Conduct Your Own Chocolate Bar Tasting

tasting the chocolate

Tasting the Chocolate

Setting the Mood
Believe it or not, chocolate tasting is best done first thing in the morning when your taste-buds have not yet been compromised. Just a nice gargle with some warm water. Do not brush your teeth or have anything to eat or drink. If you conduct your tasting later in the day, make sure you do not have any strong flavoured foods or beverages during the day. Flat water and plain bread will cleanse your palate before you start as well as in between chocolate bars. Your room should be quiet, the temperature cool and the lighting subdued. Have all of your chocolate bars in front of you, but only open each one as it is needed so your nose does not get confused.

Open your first chocolate bar. The bar should have an even, glossy and uniform surface. There should be a smooth shine, with no pitting or bloom.

Grasp your chocolate bar and break a piece off. This sound is called snap. Snap indicates both a high cocoa content and that the chocolate has been tempered correctly. A milk chocolate bar will only offer a slight snap due to the milk and low cocoa content and white chocolate, if of high quality, will have a very small snap.

Touch and Smell
It is said we eat with our eyes first. The eyes are where taste begins and then aroma follows. Flavour of something is influenced by 75% smell and only 25% taste. The aroma of the chocolate depends where the cocoa beans were grown, the type of soil they were grown in and what was grown near it like coffee, fruit or nuts. There are hundreds of different aromas called notes. You may also find notes when tasting such things as wine or olive oil. These are not ingredients, although some may be added to the chocolate bar that you may smell and then taste. Now rub your fingers across the bar. It should feel dry. Now bring the chocolate bar to your nose and smell.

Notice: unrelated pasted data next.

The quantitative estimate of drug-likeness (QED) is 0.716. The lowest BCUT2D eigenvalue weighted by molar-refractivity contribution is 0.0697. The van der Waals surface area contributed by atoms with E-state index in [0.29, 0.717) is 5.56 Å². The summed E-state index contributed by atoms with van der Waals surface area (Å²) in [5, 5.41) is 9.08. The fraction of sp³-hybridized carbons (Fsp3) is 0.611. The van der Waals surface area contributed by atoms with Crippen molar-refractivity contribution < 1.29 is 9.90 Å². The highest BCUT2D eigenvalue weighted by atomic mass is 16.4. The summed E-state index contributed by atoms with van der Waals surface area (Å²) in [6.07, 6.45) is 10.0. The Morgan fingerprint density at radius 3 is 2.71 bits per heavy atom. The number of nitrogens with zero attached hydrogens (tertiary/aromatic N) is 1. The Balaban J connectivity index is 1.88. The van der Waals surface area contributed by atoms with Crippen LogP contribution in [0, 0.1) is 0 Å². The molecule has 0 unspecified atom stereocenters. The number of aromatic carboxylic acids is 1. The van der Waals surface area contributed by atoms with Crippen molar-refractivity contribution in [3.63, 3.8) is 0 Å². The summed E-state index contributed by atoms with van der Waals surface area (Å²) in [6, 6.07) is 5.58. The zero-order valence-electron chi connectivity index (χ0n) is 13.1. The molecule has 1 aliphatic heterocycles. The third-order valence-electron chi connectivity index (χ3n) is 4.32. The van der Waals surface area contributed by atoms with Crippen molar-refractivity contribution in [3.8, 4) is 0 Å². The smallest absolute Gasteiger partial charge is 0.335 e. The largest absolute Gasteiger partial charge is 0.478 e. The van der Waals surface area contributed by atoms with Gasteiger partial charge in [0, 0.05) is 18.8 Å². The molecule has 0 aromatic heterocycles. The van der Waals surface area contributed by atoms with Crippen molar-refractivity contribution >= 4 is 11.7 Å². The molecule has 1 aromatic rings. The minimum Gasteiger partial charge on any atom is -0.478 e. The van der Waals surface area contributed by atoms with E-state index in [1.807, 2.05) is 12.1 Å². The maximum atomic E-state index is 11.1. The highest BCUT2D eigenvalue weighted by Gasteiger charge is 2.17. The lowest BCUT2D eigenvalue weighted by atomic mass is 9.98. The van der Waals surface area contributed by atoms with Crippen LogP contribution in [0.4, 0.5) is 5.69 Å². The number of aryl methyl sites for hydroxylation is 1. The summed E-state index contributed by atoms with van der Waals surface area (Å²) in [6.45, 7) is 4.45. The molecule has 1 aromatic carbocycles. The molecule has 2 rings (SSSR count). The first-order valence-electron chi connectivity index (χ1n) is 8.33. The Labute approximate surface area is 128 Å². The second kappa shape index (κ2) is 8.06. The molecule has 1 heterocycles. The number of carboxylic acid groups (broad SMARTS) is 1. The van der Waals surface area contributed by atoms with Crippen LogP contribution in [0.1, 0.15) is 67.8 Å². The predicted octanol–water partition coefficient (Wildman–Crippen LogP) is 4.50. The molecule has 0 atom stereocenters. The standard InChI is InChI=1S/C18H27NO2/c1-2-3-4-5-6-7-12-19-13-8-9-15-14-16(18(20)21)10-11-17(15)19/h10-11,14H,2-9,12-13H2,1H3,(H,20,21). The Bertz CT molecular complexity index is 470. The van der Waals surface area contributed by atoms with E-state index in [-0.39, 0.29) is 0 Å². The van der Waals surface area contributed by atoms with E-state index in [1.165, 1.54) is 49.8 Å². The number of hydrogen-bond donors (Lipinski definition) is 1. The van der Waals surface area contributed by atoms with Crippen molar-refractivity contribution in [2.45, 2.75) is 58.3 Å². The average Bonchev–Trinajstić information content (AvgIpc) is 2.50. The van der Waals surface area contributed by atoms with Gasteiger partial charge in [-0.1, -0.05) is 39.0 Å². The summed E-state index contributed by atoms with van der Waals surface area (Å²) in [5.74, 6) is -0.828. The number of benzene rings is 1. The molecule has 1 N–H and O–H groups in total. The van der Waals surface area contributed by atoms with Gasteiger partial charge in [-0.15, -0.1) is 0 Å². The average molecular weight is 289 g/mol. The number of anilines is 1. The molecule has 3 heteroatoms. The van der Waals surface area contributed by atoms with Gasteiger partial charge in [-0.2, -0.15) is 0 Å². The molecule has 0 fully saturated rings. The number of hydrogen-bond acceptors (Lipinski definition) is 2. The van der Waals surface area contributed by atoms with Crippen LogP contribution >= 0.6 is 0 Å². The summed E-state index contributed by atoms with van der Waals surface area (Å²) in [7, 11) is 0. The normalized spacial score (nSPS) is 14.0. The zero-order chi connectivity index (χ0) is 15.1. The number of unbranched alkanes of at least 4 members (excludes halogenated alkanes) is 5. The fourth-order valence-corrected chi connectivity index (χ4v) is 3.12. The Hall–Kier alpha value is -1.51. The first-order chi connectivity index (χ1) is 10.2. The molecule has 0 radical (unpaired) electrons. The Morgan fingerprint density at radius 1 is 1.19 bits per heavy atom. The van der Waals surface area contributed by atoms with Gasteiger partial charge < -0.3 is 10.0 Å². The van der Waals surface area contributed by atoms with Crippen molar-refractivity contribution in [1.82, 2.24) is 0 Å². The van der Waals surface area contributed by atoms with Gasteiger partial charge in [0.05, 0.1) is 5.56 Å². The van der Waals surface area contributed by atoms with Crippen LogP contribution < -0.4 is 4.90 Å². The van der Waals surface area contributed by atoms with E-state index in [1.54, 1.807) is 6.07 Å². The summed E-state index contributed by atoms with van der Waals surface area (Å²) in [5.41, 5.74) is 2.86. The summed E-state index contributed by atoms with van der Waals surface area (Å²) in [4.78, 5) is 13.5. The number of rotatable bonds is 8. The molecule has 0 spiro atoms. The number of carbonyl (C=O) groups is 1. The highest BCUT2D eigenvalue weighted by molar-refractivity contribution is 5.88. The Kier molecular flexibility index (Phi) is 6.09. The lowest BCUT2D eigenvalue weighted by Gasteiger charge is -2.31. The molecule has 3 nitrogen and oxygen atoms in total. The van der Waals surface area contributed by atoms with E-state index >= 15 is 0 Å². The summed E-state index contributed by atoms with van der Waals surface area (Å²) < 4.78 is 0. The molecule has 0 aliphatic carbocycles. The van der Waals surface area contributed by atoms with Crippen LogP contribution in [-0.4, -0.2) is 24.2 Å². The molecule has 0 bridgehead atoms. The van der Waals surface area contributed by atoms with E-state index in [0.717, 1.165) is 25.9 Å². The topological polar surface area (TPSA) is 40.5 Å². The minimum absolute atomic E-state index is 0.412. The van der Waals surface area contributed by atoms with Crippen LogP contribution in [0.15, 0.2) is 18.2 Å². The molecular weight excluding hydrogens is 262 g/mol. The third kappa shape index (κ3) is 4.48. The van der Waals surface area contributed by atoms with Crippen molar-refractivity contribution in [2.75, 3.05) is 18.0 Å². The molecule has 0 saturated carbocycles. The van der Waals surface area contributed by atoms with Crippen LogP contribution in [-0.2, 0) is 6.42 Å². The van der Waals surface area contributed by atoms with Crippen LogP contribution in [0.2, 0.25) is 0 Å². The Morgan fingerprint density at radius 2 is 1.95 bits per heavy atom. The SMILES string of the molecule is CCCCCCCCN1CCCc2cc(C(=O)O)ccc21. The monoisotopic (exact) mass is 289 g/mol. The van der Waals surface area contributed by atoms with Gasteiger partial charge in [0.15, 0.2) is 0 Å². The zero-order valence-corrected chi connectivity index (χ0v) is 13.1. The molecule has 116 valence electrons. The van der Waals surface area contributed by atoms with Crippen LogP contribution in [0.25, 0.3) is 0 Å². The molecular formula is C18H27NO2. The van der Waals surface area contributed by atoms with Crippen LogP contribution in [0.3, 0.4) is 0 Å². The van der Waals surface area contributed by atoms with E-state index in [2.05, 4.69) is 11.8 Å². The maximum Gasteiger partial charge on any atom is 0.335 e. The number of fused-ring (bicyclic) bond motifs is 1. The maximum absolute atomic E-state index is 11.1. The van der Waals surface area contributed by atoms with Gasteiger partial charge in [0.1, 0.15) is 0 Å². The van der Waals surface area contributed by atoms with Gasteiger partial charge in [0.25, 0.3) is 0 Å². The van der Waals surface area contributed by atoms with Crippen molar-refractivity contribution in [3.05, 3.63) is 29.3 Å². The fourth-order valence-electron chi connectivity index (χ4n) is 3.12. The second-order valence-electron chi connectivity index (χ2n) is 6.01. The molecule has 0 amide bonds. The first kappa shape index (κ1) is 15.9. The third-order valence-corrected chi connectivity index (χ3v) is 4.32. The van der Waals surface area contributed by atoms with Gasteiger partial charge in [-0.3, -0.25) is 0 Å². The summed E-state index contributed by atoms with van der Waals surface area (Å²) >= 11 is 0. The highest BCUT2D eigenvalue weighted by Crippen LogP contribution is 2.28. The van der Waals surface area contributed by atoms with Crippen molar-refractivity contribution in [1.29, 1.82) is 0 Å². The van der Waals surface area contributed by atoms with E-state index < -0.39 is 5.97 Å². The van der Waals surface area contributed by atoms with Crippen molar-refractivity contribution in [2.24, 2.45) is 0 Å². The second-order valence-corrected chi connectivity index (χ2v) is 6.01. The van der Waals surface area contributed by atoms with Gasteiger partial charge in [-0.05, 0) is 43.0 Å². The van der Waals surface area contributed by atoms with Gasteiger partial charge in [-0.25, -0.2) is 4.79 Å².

There are over 500 flavour components in chocolate, note the ones that come to you on first observation. Some of the notes have an aroma but not taste, some taste but no aroma. Some people notice some and others do not. The more you taste and cleaner your palate, the easier it becomes to find the notes. Put a square of chocolate on your tongue. Let it slowly melt and dissolve. Do not chew it. Notice the notes are in layers like perfume and wine. The first (top) note, mid-palate and finish. The finish can be short, long or anywhere in between. Generally, the higher the quality of the chocolate bar and the higher the cocoa content, the longer and more prominent the finish.

What does the chocolate feel like when you put it in your mouth? After you swallowed it? It should start to dissolve in your mouth immediately because chocolate melts just below body temperature. The textures of the chocolate can be smooth or gritty (GOOD) or creamy or waxy feel (BAD – oil added). The more you try different chocolate bars and the larger the variety in your collection, the more evolved your palate will become. Don’t expect it all to come at once. It will take time. All things worth learning take time! For more information on chocolate and more on what type of notes to look for (coming soon), visit

Annmarie Kostyk

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